The Little Grand Tour and the importance of educating children in art
Isabel Lamb is the founder of 'The Little Grand Tour', a company that organizes guided tours in different museums and galleries in London for children from 6 years, with the mission of promoting art among children and show that learning art can also be fun. She has become our new guest curator and has prepared this selection with her favourite works.
You founded The Little Grand Tour in 2010 aiming to introduce children to art by organizing exhibition tours to galleries and museums. How did you come up with the idea of engaging children with art?
I started my company 10 years ago when I first became a parent myself and I saw potential in what I had to offer parents and children, in guiding them through a gallery space which can sometimes feel overwhelming if you don't know when to start. I feel passionately that arts education is key for all children’s development. Coming from an artistic family (my mother is an artist and my sisters are all creative in their own ways, musically and artistically) I have always been surrounded with a love of art and having that intrinsic to my daily life feels natural to me,and which I want to pass onto children, including my own. I have always loved art, feeling most at home in a gallery and always gravitate towards them when travelling or in a new city. I studied Art History for my degree and I pretty much lived in museums and galleries throughout my childhood, teens and at university. I saw a gap in the market when I was 24 years old and decided I wanted to engage children in smaller groups, intimate discussion, honing in on only a few images during one tour. Another aspect is that parents don’t (usually) join us leaving them free to enjoy art at their pace and some precious ‘me’ time while the children have the freedom to engage on a different level. Although we do offer family tours if desired
What is the main goal of the Little Grand Tour?
The Main goal is to educate and inspire as many children as possible which can complement school learning and enhance the way they look at art, nature, literature, music and so on. I would love to incorporate more music (e.g. Debussy & Monet) to the gallery visits on iPods or similar which works well with awakening all senses when looking at works of art. I would also love to start a charitable element one day offering free visits to more children, spreading the opportunity further afield.
How do your tours work? Do you carry out any activities during the visit?
The key is small groups (max 8 children with 1 tutor: 4 kids ratio), 3 or 4 works of art, immersive engagement, questions and answers and the also important cafe and shop visit too. The maximum a child can be in a gallery for is an hour (ages 7-12) and this is often the case for adults too! At the cafe we have worksheets and we draw and write poems and this helps us go over what we have learnt in the previous hour in the gallery and gives the child a chance to create, after looking at creations by famous artists themselves.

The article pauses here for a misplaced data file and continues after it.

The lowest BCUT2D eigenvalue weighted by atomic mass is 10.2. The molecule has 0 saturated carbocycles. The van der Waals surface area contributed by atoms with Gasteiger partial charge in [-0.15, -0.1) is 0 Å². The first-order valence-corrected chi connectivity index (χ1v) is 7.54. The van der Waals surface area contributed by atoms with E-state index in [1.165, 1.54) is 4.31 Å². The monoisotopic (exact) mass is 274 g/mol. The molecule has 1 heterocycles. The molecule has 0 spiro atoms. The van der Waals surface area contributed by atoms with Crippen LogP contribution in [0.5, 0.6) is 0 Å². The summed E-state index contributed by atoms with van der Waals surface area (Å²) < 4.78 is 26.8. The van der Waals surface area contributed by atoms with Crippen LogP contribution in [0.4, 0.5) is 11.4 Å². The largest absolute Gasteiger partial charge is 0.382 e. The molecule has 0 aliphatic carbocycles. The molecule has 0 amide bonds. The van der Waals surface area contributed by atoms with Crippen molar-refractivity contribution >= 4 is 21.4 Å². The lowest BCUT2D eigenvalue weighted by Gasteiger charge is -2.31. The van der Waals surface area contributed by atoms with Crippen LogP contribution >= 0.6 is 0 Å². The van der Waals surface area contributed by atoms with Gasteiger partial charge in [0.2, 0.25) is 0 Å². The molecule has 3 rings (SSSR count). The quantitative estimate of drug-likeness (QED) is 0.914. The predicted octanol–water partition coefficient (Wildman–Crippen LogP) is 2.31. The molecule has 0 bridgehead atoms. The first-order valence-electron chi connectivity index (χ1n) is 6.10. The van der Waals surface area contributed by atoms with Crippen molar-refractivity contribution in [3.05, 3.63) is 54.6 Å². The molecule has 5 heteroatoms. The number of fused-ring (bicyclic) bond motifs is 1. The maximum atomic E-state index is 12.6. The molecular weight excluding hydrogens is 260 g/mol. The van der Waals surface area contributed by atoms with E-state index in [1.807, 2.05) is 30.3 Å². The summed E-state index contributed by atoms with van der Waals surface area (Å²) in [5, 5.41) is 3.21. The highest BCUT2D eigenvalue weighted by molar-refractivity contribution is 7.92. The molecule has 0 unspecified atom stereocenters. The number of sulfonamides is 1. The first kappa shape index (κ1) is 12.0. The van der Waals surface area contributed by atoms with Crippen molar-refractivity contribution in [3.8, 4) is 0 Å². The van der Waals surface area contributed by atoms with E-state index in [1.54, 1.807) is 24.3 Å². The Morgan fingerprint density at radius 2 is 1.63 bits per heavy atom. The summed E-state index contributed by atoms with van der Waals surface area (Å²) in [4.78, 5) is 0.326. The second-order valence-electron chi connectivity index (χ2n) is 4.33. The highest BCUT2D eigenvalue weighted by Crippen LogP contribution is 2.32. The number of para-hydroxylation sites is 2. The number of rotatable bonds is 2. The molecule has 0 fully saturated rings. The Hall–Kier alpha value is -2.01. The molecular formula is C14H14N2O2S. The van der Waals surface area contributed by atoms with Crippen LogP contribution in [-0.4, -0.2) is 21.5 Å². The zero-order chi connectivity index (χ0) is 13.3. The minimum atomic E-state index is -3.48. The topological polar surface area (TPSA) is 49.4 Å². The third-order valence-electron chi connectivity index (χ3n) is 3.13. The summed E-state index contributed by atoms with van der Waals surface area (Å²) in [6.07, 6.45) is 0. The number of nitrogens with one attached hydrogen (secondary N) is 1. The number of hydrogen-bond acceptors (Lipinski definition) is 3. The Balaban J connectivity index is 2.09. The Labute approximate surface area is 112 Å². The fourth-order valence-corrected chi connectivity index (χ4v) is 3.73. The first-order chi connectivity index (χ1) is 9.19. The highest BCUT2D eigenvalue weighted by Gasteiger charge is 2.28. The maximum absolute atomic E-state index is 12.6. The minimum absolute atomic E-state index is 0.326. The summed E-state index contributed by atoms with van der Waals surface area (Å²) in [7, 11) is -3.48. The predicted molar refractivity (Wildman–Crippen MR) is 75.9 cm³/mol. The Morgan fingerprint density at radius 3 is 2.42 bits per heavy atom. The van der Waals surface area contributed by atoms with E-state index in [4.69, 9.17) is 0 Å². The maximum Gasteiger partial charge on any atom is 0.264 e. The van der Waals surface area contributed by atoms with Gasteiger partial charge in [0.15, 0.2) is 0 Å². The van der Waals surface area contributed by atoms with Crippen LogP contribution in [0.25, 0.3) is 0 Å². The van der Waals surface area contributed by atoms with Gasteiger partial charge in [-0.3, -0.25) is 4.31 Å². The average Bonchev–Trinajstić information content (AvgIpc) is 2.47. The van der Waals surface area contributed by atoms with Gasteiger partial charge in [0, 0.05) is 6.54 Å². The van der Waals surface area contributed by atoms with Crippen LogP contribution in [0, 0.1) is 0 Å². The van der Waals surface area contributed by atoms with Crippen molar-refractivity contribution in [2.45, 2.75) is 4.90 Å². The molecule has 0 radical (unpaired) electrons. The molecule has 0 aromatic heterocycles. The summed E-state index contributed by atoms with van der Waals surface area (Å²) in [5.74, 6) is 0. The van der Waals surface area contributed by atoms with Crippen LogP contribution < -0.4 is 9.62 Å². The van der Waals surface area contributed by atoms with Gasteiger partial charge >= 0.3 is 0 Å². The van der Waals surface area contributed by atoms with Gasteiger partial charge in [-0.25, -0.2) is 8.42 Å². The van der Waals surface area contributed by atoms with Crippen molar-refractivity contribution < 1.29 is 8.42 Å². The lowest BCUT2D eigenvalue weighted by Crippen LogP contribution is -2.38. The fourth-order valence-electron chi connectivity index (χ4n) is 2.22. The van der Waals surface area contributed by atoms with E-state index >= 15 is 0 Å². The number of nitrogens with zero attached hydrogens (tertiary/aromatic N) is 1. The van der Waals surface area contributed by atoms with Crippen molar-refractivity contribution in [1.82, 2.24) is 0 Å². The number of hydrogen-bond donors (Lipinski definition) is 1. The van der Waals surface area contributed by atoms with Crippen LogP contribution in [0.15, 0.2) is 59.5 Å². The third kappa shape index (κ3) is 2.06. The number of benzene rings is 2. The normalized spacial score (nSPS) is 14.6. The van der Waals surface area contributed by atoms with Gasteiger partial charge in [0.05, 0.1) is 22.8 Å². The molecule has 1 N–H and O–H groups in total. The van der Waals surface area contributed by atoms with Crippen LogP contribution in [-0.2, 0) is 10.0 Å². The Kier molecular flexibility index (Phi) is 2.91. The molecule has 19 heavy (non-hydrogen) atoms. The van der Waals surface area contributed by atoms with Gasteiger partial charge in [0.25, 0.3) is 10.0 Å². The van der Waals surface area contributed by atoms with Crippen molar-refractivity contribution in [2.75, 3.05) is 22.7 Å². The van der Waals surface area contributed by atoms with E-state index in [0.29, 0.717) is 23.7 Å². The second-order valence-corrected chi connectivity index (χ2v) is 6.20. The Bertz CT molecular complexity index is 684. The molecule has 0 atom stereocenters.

In what ways can children benefit from encountering themselves with artworks at such a young age?
The Little Grand Tour is passionate about art and helping children develop an appreciation of culture early on in their lives. Starting gallery and museum trips at a young age develops both a positive attitude to learning and helps nurture the creativity that we passionately believe each child has.
We tailor tours specifically to the needs of children ensuring there is a mix of listening, interaction and knowledge gathering. Above all, we want your children to have an experience that shows them learning can be fun.
What exhibitions would you recommend visiting with children this season?
We are very excited for Van Gogh at Tate Britain (opens March), Pierre Bonnard at Tate Modern (on now), the National Portrait Gallery permanent collection is wonderful and also the new Sorolla show at National Gallery is sure to be wonderful (March) and Olafur Eliasson is coming to Tate Modern this summer too!
A book All the Light we Cannot See
A destination Paris or Rome (can't choose!)
A memory ...of my first time I fell in love with an artist? Odilon Redon at Musee d'Orsay aged 17.
A flavour anything with chocolate
Your mantra “Nothing great is ever achieved without enduring much.” St. Catherine of Siena
And in your case, an artwork so difficult! One to own, I love modern British Art so Edward Bawden or Christopher Wood. To admire, anything by Rodin.